Writing on another Facebook group known as ‘Voice of Change’ a lady named Anoka Abeyrathne wrote, “This happened in broad daylight on Galle Road, Bambalaptiya. While I was waiting for the lights to change, this trishaw driver tooted at me. When I didn’t look, the tooting became even more incessant. Once the lights changed, he drove alongside me and made a gesture asking for my phone number while pointing at his genitals. I ignored and tried to drive away, but he kept following me. I began videoing him and then he tried to crash into me, run me off the road and made crude explicit gestures. Fearing for my safety, I drove towards the Bambalapitiya Police Station. He probably realized that and turned off into a side road and disappeared.

I had just finished a meeting with another meeting planned. This whole experience left me speechless. I called my friends who showed up and helped me sort it out.

This is not ok. Sri Lanka really needs to streamline and improve law enforcement and the legal system. The fact that this guy did not care that it was not broad daylight on Galle Road, nor that I was videoing him, shows his regard for both women and law.”

Meanwhile in Mirissa the tourist city down on the southern coastline is soon becoming notorious for the abuse of foreign women at the hands of local tuk tuk drivers.

Besides fleecing tourists through exorbitant trip fares female tourists have been subjected to severe sexual abuse at the hands of them.

Recently on the 8th of March 2019 a tourists named Karen Hsin was abused when her vaginal area was groped when entering a way side eatery. This is despite being in the presence of a male tourist she was accompanying.

Karen Hsin went on to post on Facebook “My assaulter hid inside the passenger seat of a tuk tuk but my friend went inside the tuk tuk to prevent him from driving away. We had to cause a scene in order to get the attention of two traffic officers. They stopped by to see what all the commotion was about, and even then, the traffic officers didn’t voluntarily call the actual police for me.. This was my first experience with the sexist and dysfunctional Sri Lankan justice system. The man who assaulted me might never be indicted because I’m only in the country until middle of March. But I did everything in my power to report him. I chose not to be silent. I’m sharing this story because I need to let those men know I’m not afraid of them. I also want to bring light to the unfair, dysfunctional and sexist Sri Lankan police officers I dealt with; and hopefully to get some closure myself.”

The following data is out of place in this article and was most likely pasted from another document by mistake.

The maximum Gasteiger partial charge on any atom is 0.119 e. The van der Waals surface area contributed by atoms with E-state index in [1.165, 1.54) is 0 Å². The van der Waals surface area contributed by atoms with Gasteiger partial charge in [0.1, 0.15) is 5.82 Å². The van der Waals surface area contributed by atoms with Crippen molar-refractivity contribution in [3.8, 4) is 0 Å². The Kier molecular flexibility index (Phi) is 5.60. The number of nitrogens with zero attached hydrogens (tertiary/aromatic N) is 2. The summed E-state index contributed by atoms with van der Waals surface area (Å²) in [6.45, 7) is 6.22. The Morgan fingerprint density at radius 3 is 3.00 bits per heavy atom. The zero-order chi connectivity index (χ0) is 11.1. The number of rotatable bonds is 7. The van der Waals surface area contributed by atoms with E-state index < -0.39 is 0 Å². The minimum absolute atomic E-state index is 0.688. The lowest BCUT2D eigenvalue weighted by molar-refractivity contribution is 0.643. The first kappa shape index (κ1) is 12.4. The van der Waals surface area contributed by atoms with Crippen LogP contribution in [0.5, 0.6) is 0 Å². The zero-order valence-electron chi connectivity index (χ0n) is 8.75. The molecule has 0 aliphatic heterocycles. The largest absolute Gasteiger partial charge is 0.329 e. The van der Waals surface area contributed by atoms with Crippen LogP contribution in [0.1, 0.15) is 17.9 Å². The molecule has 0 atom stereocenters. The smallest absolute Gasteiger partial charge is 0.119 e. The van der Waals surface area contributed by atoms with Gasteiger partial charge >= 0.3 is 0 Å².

Earlier Sri Lanka as a country drew huge criticism when On Christmas Day 2011, a Russian female named Victoria Alexandrovna was gang raped whilst her boyfriend Khuram Shaikh Zaman a Briton was murdered.

In another incident in October 1999, an Indian woman named Rita Manoharan was also gang raped and murdered along the beach at Crows Island, a suburb of Colombo.

Meanwhile the Cultural Intelligence Center USA who spent over a decade studying behavioural patterns of over 100,000 people globally identified that people segregated into ten global clusters where behaviors’ of people living in those respective regions are driven by values inculcated during their formative years.

The cluster that Sri Lanka falls within is identified as a region where a hierarchical system plays a major role in the day to day lives of its people.

An expert on this subject when contacted by Colombo Telegraph said “this is why women get harassed, taunted, bullied and abused in these regions more so than other global clusters. It has become the norm. The system needs to change and that is why it is important that Law and Order should play a major part to apprehend perpetrators, name and shame them in public and jail them if necessary. However this is a huge problem that needs to be driven into a system that would take perhaps years to materialize. Sri Lanka badly needs a culture change where gender equality plays a huge role and where women need to be revered for the role they play as a mother, wife, sister, friend and a co-worker.” (By Janaka Ranaweera)